Building Students’ Self-Esteem


Students and teachers spend upwards of 13,000 hours together before high school graduation roles around, so it is hardly surprising that teachers have considerable influence on the self-concept of their students just as Carl Rogers’ research suggests. Rogers’ research evidence indicates, “when students’ feelings are responded to, when they are regarded as worthwhile human beings capable of self-direction, and when their teacher relates to them in a person-to-person manner, good things happen” (Rogers, p.2). Part of building a student’s positive self-concept: sense of personal value and self-efficacy: belief in one’s abilities to be a successful learner requires responding to students in terms of their specific needs and goals (Albert, p.1). Asking for student ideas and goals is a way of encouraging students to take responsibility for their education and provides teachers the opportunity to express confidence in students’ abilities to be self-directing and successful—students learn to trust their own instincts and abilities.

Teachers also have the opportunity to reinforce the development of confidence through affirmation and encouragement. When it comes to offering authentic praise, a teacher must not overpraise which making affirmation cheap. Also, when affirming a student’s work ethic, progress, or quality of work, it is important to keep the praise student focused so that the student will develop intrinsic motivation as well as confidence and pride in their work (Albert, p. 1).  To implement strategies that building students’ self-esteem and create a positive classroom atmosphere, a teacher must be proactive and intentional about developing relationships with students so that students will “grow more healthily and achieve more effectively” (Rogers, p.2).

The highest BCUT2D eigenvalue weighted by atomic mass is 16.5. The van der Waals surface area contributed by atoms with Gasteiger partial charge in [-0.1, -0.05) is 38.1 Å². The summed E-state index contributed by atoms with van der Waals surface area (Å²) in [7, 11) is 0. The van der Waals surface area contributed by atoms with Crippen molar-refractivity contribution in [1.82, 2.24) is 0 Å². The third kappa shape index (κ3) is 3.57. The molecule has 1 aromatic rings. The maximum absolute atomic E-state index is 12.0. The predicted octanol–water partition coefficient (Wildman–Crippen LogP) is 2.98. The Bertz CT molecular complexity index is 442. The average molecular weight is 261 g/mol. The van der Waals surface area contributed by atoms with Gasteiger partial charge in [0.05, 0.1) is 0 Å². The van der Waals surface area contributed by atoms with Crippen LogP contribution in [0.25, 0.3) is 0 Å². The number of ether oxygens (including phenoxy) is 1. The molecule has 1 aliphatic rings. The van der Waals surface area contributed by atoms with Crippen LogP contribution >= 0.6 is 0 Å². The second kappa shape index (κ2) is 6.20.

Rogers, C. Teacher effects research on student self-concept. Handout from EDU 6526, Seattle Pacific University, Feb. 26, 2013.

Albert bandura and social-cognitive learning. Handout from EDU 6526, Seattle Pacific University, Feb. 26, 2013.

Image retrieved on March 2, 2013 from:

2 thoughts on “Building Students’ Self-Esteem

  1. How fantastic that it is part of our job description to assist in boosting children’s self esteem? Could there be a higher calling? The world is waiting to add its’ criticism and doubt to their minds, but we are there to counteract it and build them up.

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